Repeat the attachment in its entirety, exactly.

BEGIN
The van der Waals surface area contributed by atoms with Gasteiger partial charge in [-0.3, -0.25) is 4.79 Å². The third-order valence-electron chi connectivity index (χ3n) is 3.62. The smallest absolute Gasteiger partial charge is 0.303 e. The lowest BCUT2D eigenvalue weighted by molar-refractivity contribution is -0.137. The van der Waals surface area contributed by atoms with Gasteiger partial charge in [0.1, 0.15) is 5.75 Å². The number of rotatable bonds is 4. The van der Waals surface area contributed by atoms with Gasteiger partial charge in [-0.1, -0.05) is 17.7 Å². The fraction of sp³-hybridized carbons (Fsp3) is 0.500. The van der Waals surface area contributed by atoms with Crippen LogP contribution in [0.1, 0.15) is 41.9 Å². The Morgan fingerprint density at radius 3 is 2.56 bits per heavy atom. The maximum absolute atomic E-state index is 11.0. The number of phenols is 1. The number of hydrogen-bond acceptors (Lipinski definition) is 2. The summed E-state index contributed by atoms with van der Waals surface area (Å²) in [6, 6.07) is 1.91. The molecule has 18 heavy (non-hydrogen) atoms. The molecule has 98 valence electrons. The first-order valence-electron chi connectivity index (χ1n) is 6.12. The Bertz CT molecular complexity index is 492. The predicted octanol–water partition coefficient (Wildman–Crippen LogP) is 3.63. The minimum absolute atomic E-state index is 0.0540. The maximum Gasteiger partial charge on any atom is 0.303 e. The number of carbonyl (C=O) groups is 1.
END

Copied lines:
The van der Waals surface area contributed by atoms with Gasteiger partial charge in [-0.3, -0.25) is 4.79 Å². The third-order valence-electron chi connectivity index (χ3n) is 3.62. The smallest absolute Gasteiger partial charge is 0.303 e. The lowest BCUT2D eigenvalue weighted by molar-refractivity contribution is -0.137. The van der Waals surface area contributed by atoms with Gasteiger partial charge in [0.1, 0.15) is 5.75 Å². The number of rotatable bonds is 4. The van der Waals surface area contributed by atoms with Gasteiger partial charge in [-0.1, -0.05) is 17.7 Å². The fraction of sp³-hybridized carbons (Fsp3) is 0.500. The van der Waals surface area contributed by atoms with Crippen LogP contribution in [0.1, 0.15) is 41.9 Å². The Morgan fingerprint density at radius 3 is 2.56 bits per heavy atom. The maximum absolute atomic E-state index is 11.0. The number of phenols is 1. The number of hydrogen-bond acceptors (Lipinski definition) is 2. The summed E-state index contributed by atoms with van der Waals surface area (Å²) in [6, 6.07) is 1.91. The molecule has 18 heavy (non-hydrogen) atoms. The molecule has 98 valence electrons. The first-order valence-electron chi connectivity index (χ1n) is 6.12. The Bertz CT molecular complexity index is 492. The predicted octanol–water partition coefficient (Wildman–Crippen LogP) is 3.63. The minimum absolute atomic E-state index is 0.0540. The maximum Gasteiger partial charge on any atom is 0.303 e. The number of carbonyl (C=O) groups is 1.